When I met Diana Batchelor three years ago, at a conference about working with young people, she was on a journey. It was a journey that in the end was five years in the making. Diana had a mission to tell a story, a story that would help young people and their parents and carers, understand and move beyond the effects of crime. Like all good quests there have been challenges along the way but her story has a happy ending as her plan finally came to fruition last year when her book “Whose Been In Our Tree?” was published.
Diana spent several years consulting with practitioners and experts to get the message of the book just right. I remember being impressed by her vision and drive to get this done when I read an early version of the book three years ago. Things then seemed to go quiet for a while, but these things can happen when trying to publish a book, and last year I was delighted to hear that the finished book was on its way.
When I got my hands on a copy it was as I remembered; a vibrant, funny and very insightful look into how we feel after a burglary. It also helps us to understand universal feelings of anxiety and worry giving the book a wide range of applications, not just burglary. One of the most appealing aspects of the book for me is that it also contains a section at the back with activities and advice for parents, and things you can do together. This encourages the idea that it’s OK to be scared and even more importantly that as a parent it is OK to show that even adults are affected by these things. This helps to normalise the feelings and can often re-assure a young person. It is very easy to fall into the trap of telling young people that everything is going to be alright and the police will definitely catch the baddies (portrayed sensitively in the book as silhouette outlines of people, not a specific type of creature), but sadly this is not always the case. So we have to find a way to communicate with children. This is what “Who’s Been in Our Tree?”, does brilliantly.
The book was published with the support of a charity called Victim Support and as always I became curious as to the authors’ motivation for completing this work, so I dusted off my Filofax and reached for Diana’s email address to see if we could arrange an interview, happily she agreed and here is what she had to say –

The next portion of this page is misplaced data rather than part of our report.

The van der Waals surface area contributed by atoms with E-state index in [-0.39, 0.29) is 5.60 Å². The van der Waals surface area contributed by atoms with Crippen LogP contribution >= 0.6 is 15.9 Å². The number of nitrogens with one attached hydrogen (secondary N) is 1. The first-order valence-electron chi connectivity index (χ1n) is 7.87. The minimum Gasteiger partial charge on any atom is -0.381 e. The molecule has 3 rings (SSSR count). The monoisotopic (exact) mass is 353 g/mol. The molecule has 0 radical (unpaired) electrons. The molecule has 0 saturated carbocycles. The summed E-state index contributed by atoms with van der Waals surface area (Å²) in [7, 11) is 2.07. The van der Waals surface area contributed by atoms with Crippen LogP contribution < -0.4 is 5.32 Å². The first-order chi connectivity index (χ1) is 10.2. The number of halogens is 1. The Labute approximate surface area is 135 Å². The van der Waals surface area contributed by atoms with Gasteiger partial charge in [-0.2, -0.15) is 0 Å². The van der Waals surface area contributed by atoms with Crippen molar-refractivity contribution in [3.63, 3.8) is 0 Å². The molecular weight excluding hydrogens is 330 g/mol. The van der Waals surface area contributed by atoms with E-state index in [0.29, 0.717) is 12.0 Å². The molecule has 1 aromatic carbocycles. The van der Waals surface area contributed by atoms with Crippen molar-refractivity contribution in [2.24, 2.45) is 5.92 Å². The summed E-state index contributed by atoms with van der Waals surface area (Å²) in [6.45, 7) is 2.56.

What is your work background? Have you always worked with young people?
I have always worked in criminal justice, with both victims and offenders. I have had a few different jobs working with young people, from supervising young offenders’ community service (reparation) to supporting young victims of all types of crime.
What made you want to write a children’s book aimed at those who have experienced burglary?
When I was working with Victim Support I helped a family who had been burgled. Their young son was having nightmares and difficulty sleeping. The family asked whether there was a story book that could help him understand what happened and feel safe again. As burglary is so common, and because we know it affects so many children, I was sure that there would already be such a thing! I looked everywhere, but was disappointed. It was then that I started thinking about writing one.
How long was the process from first coming up with the idea to having the finished book in your hands?
It was a very long process! I spent a long time checking that it didn’t already exist, and then at first I thought I would draft something but get someone else to write and illustrate it – as I’ve never written a book before. However, as time went on and I got some positive feedback on my ideas and sketches, I gradually started to think that I might be able to write it myself. Victim Support agreed to help, so then we spent some time getting more feedback (including from children) and making it really child-friendly. The publication process also took a long time, and so from beginning to end the whole thing was almost five years!
What was your inspiration for the characters and the gorgeous illustrations?